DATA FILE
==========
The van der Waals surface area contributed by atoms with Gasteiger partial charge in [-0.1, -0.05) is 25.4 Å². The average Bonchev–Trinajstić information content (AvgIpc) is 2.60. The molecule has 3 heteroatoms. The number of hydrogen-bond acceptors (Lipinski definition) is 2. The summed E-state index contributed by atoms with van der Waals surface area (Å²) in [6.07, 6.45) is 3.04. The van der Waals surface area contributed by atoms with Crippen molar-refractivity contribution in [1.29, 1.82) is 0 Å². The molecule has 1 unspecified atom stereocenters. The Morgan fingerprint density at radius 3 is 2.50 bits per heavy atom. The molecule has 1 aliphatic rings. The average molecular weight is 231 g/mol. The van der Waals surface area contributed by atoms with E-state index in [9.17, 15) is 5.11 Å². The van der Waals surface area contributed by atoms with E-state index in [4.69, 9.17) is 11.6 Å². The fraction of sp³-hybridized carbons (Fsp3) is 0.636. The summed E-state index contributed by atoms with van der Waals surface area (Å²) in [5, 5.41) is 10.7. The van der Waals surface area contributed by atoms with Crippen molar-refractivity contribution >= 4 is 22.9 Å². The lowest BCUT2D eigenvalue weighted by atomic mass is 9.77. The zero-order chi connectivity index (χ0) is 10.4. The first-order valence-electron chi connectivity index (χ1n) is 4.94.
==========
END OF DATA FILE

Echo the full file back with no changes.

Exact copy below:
The van der Waals surface area contributed by atoms with Gasteiger partial charge in [-0.1, -0.05) is 25.4 Å². The average Bonchev–Trinajstić information content (AvgIpc) is 2.60. The molecule has 3 heteroatoms. The number of hydrogen-bond acceptors (Lipinski definition) is 2. The summed E-state index contributed by atoms with van der Waals surface area (Å²) in [6.07, 6.45) is 3.04. The van der Waals surface area contributed by atoms with Crippen molar-refractivity contribution in [1.29, 1.82) is 0 Å². The molecule has 1 unspecified atom stereocenters. The Morgan fingerprint density at radius 3 is 2.50 bits per heavy atom. The molecule has 1 aliphatic rings. The average molecular weight is 231 g/mol. The van der Waals surface area contributed by atoms with E-state index in [9.17, 15) is 5.11 Å². The van der Waals surface area contributed by atoms with E-state index in [4.69, 9.17) is 11.6 Å². The fraction of sp³-hybridized carbons (Fsp3) is 0.636. The summed E-state index contributed by atoms with van der Waals surface area (Å²) in [5, 5.41) is 10.7. The van der Waals surface area contributed by atoms with Crippen molar-refractivity contribution >= 4 is 22.9 Å². The lowest BCUT2D eigenvalue weighted by atomic mass is 9.77. The zero-order chi connectivity index (χ0) is 10.4. The first-order valence-electron chi connectivity index (χ1n) is 4.94.